On Ryan Graves, the "other" defensive addition

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Today’s post was written by C.J. TURTORO. You can find C.J. on Twitter @CJTDevil.

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There were 215 different pairs of defenders to log 100 minutes of ice time together last season. Of those 215, Ryan Graves is a member of the 2nd, 11th, 20th, and 29th highest pairings in terms of shot share (according to Natural Stat Trick).

Every single pairing that he played substantial time on was in the top 30 pairings -- the 87th percentile. That is an absurdly reliable level of production.

In fact, that level of consistency may make you wonder if there is something else locking in these shot ratios. After all, we know individual player performance is often pretty erratic especially when looking at sample sizes this small.

The first thing we might look at is the partners. And, while Colorado did have a near-historical top three defenders in Cale Makar, Devon Toews, and Sam Girard (all potentially worthy of Norris consideration), Graves also saw that level of success with Connor Timmins -- a nice prospect, but far less established defencemen.

The next place we would look is at the forwards. And Colorado had probably the deepest crop of shot-impacting forwards in the NHL. They had a productive top-6 led by the the MacKinnon line, and a possession-oriented bottom six highlighted by the hyper efficient Saad-Jost-Nichushkin line (Graves’s most common forward partners). It, therefore, stands to reason that a defender like Graves may simply be benefitting from great strength of teammates. 

Let see how his four most common defense partners fared with him as opposed to with other players.

Almost all of the players improved in almost all metrics when playing away from Graves. This is the exact opposite of the stat we saw to open this piece -- and it seems a scathing indictment of his impact. 

Not so fast.

Remember that when these guys aren’t playing with Graves, they are playing with other Avs defenders.

For instance, most of the time Makar was playing with fellow Norris vote-getter, Devon Toews. How bad can it really be to be only 1% worse in terms of expected goals than Toews?

To weigh all of this appropriately, it’s best to use an impact model that adjusts for the quality of your teammates, opponents, and usage.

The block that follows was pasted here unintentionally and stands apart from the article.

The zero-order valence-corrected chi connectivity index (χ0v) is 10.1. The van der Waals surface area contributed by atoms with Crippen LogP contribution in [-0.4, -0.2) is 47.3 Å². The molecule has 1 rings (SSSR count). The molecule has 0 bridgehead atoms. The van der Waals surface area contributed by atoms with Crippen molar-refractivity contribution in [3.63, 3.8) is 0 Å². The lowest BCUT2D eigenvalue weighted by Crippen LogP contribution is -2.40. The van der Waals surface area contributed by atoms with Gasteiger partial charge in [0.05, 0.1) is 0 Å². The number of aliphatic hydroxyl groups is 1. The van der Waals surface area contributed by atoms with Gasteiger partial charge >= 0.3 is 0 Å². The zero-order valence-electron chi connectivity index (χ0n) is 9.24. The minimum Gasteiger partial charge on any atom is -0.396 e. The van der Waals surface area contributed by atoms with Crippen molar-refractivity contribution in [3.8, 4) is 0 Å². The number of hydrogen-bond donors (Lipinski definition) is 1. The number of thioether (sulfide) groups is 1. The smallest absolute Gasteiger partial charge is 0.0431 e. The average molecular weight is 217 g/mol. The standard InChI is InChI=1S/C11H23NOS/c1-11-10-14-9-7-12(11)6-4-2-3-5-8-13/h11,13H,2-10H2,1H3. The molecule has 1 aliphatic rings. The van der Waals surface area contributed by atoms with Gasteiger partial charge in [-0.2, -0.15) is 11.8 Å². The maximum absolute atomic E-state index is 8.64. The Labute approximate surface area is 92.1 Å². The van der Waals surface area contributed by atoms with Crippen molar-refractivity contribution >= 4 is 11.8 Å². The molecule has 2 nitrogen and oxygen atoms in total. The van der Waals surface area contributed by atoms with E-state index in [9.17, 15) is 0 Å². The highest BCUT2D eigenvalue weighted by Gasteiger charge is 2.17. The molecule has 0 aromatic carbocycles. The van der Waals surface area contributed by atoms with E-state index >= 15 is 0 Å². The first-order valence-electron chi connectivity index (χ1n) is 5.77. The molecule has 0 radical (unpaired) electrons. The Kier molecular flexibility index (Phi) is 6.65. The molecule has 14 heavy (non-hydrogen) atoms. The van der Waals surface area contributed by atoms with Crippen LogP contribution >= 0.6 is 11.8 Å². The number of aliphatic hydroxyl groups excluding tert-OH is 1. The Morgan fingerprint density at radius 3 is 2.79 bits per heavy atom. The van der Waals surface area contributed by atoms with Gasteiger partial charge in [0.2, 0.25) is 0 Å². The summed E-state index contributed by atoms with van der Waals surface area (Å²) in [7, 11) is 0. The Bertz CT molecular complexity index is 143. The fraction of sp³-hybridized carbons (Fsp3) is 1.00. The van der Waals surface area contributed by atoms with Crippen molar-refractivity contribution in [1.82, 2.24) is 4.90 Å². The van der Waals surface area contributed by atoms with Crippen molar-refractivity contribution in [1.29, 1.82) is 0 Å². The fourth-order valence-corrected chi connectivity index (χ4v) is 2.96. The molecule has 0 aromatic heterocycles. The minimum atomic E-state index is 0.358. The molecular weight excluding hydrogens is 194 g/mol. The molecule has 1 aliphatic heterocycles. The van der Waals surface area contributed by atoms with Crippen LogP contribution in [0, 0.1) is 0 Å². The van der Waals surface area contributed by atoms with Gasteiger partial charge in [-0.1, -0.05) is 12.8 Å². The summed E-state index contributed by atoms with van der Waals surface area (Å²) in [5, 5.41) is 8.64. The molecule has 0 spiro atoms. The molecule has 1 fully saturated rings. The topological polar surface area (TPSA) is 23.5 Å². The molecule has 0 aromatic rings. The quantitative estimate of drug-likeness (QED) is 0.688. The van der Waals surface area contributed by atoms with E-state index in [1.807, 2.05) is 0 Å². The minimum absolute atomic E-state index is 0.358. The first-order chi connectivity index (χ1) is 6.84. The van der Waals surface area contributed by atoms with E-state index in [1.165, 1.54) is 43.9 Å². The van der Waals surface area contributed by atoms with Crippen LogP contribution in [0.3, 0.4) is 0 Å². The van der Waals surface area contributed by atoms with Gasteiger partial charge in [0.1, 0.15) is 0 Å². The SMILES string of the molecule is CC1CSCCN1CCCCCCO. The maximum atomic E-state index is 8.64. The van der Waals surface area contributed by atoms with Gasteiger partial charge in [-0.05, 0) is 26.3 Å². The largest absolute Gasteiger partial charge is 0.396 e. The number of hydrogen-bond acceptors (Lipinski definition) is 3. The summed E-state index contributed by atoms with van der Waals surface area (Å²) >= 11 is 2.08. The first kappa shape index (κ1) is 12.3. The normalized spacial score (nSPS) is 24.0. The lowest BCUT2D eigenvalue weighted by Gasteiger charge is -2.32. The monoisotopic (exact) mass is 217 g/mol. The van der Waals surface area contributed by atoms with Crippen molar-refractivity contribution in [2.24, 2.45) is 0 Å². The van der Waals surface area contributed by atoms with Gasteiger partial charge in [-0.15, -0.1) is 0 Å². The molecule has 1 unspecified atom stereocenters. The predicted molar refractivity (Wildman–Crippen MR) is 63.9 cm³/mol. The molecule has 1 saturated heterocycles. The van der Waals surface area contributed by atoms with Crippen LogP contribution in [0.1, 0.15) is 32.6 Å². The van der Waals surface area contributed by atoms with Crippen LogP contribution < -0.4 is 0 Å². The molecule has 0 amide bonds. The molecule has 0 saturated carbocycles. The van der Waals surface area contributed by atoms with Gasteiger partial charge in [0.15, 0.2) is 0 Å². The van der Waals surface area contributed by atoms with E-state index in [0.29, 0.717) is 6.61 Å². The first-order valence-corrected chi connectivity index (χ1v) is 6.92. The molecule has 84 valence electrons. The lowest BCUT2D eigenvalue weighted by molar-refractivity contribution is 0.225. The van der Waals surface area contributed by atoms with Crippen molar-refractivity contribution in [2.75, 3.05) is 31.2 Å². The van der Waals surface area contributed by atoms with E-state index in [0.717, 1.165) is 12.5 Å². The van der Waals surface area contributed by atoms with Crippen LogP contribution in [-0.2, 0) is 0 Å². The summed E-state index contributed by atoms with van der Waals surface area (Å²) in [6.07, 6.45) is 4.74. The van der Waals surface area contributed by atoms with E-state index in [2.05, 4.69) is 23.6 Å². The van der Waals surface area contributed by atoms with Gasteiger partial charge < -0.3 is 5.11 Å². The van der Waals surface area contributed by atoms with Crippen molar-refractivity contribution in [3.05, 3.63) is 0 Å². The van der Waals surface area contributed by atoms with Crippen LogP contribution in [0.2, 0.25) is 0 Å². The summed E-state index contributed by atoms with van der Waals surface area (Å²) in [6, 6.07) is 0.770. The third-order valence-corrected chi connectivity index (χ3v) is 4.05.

Hockeyviz and Evolving-Hockey are two such models. Below are last year’s impacts for each of the six presumed Devils starting defenders next season so you can see where Ryan Graves slots.

I’m sure it will surprise no one to learn that Graves comes in behind Dougie Hamilton and Damon Severson. I also think people are likely rightfully forgiving of Ty Smith for having poor impacts in a rookie season where he was thrown into the fire on a poor roster.

But I’d assume most people were not expecting he would come in at the 5th best even-strength defender in this metric -- especially since many have penciled him in as Dougie’s partner on the first pairing.

And this is where Graves’s specific skills come into play rather than his overall value. A very good player is going to have a gravitational effect on the players around them and minimize their importance.

Here’s an example: If Connor McDavid is on the ice, it doesn’t really matter who else is -- you’ll probably win that shift.

Dougie Hamilton is not Connor McDavid, but his impact on a defensive pairing is similarly strong. He is going to dominate the puck in transition and attract a ton of attention at the offensive blueline.

The most valuable player on a Dougie line is someone that will do what he doesn’t. So what would help Dougie excel? For one area, we can look at some numbers from InStat shared by Jack Fraser (JFresh) on Twitter.

Note the presence of not only Graves, but also Dougie’s former partner in Carolina -- Jaccob Slavin.

Hamilton, despite being 6’6’’, is a bit of a finesse defender in that his game centers around skating, passing, shooting, and vision.

I’ve examined why Dougie is going to put up good numbers regardless of the partner he has, but it’s always a good idea to have pairings that excel in a variety of ways so that they can be used in any scenario. 

That’s what Graves does. He gets into the dirty areas of the ice so that he can protect the home plate area and let guys like Dougie roam. Put simply, Graves’s sandpaper allows us to use someone like Dougie as much as possible -- and that’s desirable because Dougie is extremely good.

Now, this comes with a caveat. Ryan Graves is not a plug-and-chug automatic top-4 defender regardless of team. He comes with severe limitations, particularly with regards to puck movement.

He seems like he might be a natural complement to some of the guys on this team, but it’s not immediately obvious that something like, say, a Smith-Graves pairing would be anything other than a trainwreck. Were Hamilton to be injured at some point, Graves in the top-4 becomes substantially less appetizing. 

Overall, Graves is a fringe top-4 defencemen in terms of expected goal impact. However, he does seem to fit in well to our top pairing because it pairs him with Dougie and allows us to move other defenders (Severson-Smith, for instance) down the lineup.

In the past, he has succeeded with partners like Dougie (ex: Makar), and Dougie has succeeded with partners like him (Slavin). We’d be wise not to expect much from him individually, but finding an extra defender competent enough to plug into a first pairing for 2 years $3.2M is a purchase absolutely worth making